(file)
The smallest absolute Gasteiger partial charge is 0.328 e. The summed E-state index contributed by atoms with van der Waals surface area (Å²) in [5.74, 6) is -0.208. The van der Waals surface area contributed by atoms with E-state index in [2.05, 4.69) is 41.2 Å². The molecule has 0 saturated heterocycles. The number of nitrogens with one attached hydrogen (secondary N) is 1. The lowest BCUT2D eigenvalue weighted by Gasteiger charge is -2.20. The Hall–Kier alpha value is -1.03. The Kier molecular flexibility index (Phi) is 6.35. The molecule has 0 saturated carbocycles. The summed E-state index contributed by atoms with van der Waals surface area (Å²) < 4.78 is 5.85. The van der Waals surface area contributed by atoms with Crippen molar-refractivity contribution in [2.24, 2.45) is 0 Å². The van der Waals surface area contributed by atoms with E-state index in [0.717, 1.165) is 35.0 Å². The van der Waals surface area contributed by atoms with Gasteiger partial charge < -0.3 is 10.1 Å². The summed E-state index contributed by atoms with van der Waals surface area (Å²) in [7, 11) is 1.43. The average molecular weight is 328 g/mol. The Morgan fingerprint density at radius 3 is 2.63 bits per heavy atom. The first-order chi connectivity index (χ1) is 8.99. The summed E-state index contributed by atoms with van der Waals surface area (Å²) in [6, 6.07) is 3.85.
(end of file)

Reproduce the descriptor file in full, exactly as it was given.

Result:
The smallest absolute Gasteiger partial charge is 0.328 e. The summed E-state index contributed by atoms with van der Waals surface area (Å²) in [5.74, 6) is -0.208. The van der Waals surface area contributed by atoms with E-state index in [2.05, 4.69) is 41.2 Å². The molecule has 0 saturated heterocycles. The number of nitrogens with one attached hydrogen (secondary N) is 1. The lowest BCUT2D eigenvalue weighted by Gasteiger charge is -2.20. The Hall–Kier alpha value is -1.03. The Kier molecular flexibility index (Phi) is 6.35. The molecule has 0 saturated carbocycles. The summed E-state index contributed by atoms with van der Waals surface area (Å²) < 4.78 is 5.85. The van der Waals surface area contributed by atoms with Crippen molar-refractivity contribution in [2.24, 2.45) is 0 Å². The van der Waals surface area contributed by atoms with E-state index in [0.717, 1.165) is 35.0 Å². The van der Waals surface area contributed by atoms with Gasteiger partial charge < -0.3 is 10.1 Å². The summed E-state index contributed by atoms with van der Waals surface area (Å²) in [7, 11) is 1.43. The average molecular weight is 328 g/mol. The Morgan fingerprint density at radius 3 is 2.63 bits per heavy atom. The first-order chi connectivity index (χ1) is 8.99. The summed E-state index contributed by atoms with van der Waals surface area (Å²) in [6, 6.07) is 3.85.